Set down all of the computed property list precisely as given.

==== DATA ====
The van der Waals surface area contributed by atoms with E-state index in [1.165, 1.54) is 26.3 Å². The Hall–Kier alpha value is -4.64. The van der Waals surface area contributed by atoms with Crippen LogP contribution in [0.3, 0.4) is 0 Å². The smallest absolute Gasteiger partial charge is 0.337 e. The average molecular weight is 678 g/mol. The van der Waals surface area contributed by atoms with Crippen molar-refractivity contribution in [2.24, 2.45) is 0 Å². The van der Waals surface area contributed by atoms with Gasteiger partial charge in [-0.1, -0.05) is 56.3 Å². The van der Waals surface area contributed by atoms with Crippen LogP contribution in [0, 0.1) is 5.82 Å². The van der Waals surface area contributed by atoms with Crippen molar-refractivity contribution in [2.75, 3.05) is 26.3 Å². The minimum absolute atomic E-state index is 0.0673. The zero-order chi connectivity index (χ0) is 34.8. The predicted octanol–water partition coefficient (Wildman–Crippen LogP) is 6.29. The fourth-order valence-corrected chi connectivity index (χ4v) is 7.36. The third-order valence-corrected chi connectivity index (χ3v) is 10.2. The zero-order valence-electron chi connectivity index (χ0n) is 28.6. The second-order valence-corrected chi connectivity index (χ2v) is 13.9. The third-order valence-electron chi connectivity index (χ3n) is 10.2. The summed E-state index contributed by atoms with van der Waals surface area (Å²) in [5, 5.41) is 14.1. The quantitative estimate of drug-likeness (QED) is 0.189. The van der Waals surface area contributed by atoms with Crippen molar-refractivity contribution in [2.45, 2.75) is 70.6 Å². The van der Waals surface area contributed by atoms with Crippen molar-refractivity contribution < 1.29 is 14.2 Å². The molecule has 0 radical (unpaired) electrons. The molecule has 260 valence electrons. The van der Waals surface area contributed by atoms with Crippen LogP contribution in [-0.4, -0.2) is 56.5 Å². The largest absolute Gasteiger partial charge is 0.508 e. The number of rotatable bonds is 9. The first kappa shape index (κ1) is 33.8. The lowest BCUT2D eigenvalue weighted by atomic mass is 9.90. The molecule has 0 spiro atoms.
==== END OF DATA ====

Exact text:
The van der Waals surface area contributed by atoms with E-state index in [1.165, 1.54) is 26.3 Å². The Hall–Kier alpha value is -4.64. The van der Waals surface area contributed by atoms with Crippen LogP contribution in [0.3, 0.4) is 0 Å². The smallest absolute Gasteiger partial charge is 0.337 e. The average molecular weight is 678 g/mol. The van der Waals surface area contributed by atoms with Crippen molar-refractivity contribution in [2.24, 2.45) is 0 Å². The van der Waals surface area contributed by atoms with Gasteiger partial charge in [-0.1, -0.05) is 56.3 Å². The van der Waals surface area contributed by atoms with Crippen LogP contribution in [0, 0.1) is 5.82 Å². The van der Waals surface area contributed by atoms with Crippen molar-refractivity contribution in [2.75, 3.05) is 26.3 Å². The minimum absolute atomic E-state index is 0.0673. The zero-order chi connectivity index (χ0) is 34.8. The predicted octanol–water partition coefficient (Wildman–Crippen LogP) is 6.29. The fourth-order valence-corrected chi connectivity index (χ4v) is 7.36. The third-order valence-corrected chi connectivity index (χ3v) is 10.2. The zero-order valence-electron chi connectivity index (χ0n) is 28.6. The second-order valence-corrected chi connectivity index (χ2v) is 13.9. The third-order valence-electron chi connectivity index (χ3n) is 10.2. The summed E-state index contributed by atoms with van der Waals surface area (Å²) in [5, 5.41) is 14.1. The quantitative estimate of drug-likeness (QED) is 0.189. The van der Waals surface area contributed by atoms with Crippen molar-refractivity contribution in [2.45, 2.75) is 70.6 Å². The van der Waals surface area contributed by atoms with Crippen molar-refractivity contribution < 1.29 is 14.2 Å². The molecule has 0 radical (unpaired) electrons. The molecule has 260 valence electrons. The van der Waals surface area contributed by atoms with Crippen LogP contribution in [-0.4, -0.2) is 56.5 Å². The largest absolute Gasteiger partial charge is 0.508 e. The number of rotatable bonds is 9. The first kappa shape index (κ1) is 33.8. The lowest BCUT2D eigenvalue weighted by atomic mass is 9.90. The molecule has 0 spiro atoms.